The Major Scale as Union of sub-Pentatonics

For many years the Major Scale bugged me // fer sure, I could intuitively noodle using what I thought was the Blues Scale and other non-sense… but, when it came to noodling over a pure (often boring) Major tonality, as in the end/target part of a ii-V-I jazz cadence or just pedaling over I maj, I felt dead in the water // as what I was playing possessed no real “motion” … I knew I was missing something important, that feeling became especially strong when comparing what I was doing to masters like Vince Guaraldi and Sonny Greenwich, who always play beautifully and purposefully over I maj …

one day the sky split open for me when I discovered that the Major Scale could be “regarded” as the union of three Pentatonic scales // something I had never seen in any music book … tho turns out, and I think it’s pretty obvious really, the Beatle’s song “Dig A Pony” uses this concept in the riff portion of the song …

Pentatonic scales are interesting critters in themselves actually … when I was young lad I took 5~6 lessons with Jazz great Mike Gauthier in MTL // I didn’t know much about scales or even notes at the time, but I distinctly remember Mike saying that, as a rule, “we (in Jazz) can add the 9th and 13th to any chord and not change its essence or function” … even tho I didn’t understand it at the time, it’s something I never forgot … many years later I saw that we can conceive of a Pentatonic scale simply as a Major Triad embellished by these two neutral sounding notes // this intrigued me greatly as it seem to supply some basis for application of Logic in an otherwise (cough) “emotive” field …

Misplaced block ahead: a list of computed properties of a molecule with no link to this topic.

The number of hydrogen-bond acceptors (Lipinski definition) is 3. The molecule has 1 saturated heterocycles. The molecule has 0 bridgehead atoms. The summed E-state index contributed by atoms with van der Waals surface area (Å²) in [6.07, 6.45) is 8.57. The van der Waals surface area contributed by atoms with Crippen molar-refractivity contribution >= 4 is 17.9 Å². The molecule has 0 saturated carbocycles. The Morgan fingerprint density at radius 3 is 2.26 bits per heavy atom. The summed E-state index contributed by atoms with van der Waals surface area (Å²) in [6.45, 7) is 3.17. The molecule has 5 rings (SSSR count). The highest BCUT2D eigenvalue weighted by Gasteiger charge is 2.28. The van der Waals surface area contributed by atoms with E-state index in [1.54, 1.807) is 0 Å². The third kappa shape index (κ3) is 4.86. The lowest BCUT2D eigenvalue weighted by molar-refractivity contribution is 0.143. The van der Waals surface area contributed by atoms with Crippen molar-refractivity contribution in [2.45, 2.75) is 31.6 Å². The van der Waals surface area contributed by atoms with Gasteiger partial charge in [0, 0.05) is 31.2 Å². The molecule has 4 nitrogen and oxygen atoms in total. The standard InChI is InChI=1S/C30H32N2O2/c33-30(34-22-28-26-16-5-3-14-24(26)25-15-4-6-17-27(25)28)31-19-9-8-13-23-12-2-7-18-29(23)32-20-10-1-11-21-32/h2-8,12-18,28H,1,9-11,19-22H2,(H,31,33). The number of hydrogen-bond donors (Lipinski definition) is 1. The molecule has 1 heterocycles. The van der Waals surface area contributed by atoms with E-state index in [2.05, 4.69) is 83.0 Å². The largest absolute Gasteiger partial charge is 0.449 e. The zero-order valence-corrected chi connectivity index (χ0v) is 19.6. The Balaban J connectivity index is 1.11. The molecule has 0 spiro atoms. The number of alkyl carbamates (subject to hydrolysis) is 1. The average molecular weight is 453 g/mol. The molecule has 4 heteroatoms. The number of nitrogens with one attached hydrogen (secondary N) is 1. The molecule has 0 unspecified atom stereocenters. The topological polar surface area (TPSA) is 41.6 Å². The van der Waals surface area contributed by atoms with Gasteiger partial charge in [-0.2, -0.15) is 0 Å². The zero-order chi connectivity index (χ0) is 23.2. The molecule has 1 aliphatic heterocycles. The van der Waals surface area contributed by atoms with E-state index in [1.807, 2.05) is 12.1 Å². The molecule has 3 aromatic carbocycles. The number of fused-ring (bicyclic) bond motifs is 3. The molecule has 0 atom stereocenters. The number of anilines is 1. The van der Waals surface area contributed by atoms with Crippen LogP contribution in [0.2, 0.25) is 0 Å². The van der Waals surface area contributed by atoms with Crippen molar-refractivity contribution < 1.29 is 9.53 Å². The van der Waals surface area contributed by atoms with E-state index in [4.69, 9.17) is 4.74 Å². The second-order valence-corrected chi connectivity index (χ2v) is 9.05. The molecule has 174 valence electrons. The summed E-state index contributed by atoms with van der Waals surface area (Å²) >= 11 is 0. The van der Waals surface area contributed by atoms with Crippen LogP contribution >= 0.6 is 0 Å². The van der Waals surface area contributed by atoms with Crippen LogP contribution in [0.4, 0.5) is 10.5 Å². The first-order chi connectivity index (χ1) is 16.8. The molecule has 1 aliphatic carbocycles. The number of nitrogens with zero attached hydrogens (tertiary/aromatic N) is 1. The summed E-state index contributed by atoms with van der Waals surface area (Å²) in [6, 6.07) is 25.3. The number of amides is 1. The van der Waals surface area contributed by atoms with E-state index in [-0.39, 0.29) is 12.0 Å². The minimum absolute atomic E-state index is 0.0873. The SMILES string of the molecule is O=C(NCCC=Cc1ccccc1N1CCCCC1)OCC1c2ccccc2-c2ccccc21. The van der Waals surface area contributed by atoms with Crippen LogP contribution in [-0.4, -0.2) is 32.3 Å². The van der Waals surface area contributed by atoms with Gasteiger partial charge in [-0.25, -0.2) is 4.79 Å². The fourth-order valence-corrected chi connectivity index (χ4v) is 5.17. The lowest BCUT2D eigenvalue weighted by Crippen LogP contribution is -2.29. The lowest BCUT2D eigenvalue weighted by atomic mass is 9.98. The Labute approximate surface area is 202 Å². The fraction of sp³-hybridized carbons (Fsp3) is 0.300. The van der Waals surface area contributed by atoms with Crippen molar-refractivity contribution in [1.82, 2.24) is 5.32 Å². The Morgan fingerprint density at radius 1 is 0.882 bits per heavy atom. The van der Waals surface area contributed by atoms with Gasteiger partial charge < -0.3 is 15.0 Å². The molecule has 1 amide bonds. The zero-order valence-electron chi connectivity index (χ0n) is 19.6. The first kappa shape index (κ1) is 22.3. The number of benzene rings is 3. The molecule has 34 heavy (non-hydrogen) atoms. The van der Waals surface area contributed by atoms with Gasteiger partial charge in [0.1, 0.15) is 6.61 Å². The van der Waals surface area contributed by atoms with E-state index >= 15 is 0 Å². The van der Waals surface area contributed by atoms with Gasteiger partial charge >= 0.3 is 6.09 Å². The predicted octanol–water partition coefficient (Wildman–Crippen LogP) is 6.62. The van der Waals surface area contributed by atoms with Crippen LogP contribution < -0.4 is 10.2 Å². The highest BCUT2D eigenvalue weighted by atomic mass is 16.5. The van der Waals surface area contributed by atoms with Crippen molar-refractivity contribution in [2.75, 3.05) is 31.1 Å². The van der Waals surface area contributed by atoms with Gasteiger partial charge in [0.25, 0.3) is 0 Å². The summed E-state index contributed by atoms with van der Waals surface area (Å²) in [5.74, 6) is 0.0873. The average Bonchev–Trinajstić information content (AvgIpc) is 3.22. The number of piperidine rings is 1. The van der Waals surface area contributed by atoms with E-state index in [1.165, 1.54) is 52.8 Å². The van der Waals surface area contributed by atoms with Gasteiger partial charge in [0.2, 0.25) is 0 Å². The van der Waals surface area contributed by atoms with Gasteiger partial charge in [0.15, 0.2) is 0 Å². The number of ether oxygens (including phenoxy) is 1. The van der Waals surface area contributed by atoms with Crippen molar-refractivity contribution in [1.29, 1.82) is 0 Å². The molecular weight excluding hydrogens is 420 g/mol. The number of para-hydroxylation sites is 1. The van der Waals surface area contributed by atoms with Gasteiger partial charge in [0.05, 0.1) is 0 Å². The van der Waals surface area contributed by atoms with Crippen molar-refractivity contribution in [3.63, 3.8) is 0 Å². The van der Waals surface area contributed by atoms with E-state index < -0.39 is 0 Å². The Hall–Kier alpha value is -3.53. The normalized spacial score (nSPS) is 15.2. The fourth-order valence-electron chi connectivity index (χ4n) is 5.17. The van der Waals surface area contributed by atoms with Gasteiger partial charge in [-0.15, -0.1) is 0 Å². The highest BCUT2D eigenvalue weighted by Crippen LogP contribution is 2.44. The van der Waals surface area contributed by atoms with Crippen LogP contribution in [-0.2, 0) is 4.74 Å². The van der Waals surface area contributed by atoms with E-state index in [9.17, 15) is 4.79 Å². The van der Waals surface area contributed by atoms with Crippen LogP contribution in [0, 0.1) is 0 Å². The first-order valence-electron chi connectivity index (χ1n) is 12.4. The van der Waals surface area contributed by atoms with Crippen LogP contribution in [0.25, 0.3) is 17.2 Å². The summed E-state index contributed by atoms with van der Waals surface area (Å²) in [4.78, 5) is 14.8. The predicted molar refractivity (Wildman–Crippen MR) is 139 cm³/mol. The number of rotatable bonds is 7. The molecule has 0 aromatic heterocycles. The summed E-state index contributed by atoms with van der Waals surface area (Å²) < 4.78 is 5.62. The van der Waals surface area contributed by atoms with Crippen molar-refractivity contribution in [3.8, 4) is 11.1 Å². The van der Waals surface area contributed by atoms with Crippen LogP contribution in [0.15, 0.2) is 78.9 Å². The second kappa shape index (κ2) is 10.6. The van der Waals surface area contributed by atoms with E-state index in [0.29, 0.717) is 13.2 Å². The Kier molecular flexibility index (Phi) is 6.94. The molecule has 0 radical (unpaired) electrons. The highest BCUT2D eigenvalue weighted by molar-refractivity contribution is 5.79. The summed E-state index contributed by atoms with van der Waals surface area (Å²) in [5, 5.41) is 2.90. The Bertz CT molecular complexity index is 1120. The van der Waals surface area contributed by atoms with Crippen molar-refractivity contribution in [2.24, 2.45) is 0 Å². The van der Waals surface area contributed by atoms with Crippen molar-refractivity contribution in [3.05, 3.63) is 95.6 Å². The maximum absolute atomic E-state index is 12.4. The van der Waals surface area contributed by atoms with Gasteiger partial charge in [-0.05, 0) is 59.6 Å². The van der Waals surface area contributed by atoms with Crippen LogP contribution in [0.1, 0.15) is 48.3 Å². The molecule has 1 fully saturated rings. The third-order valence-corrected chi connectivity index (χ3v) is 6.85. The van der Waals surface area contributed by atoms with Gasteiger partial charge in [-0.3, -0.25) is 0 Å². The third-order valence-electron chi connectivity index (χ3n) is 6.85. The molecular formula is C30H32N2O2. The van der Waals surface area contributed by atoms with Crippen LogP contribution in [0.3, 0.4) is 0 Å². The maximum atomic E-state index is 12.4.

more recently, I was scribbling stuff down in my note pad when I decided to draw the Venn Diagram (where the basic Logical operation of AND and OR can be visually represented) of the Major scale in terms of the union of the three pentatonic scales contained therein … there are several ways of looking at the outcome of this exercise, one is to see the three Major triads (the ones built on I, IV, and V) as all/each having such possible embellishments … if we draw these Pentatonics as three intersecting SETS, ie., in Venn form, the Major scale now looks like this:

this may seem like a trivial exercise but it says something important about the notes in the scale as far as them belonging (or pointing at) the associated sub-Pentatonics … for example, both 4 and 7 are on the outside, in the sense that they belong to one (separate) sub-Pentatonic scale each, and only one … also, interestingly, there are three “universal” notes which belong to all three sub-Pentatonics // they are 5, 2 and 6

food for thought when improvising in the Ionian mode …

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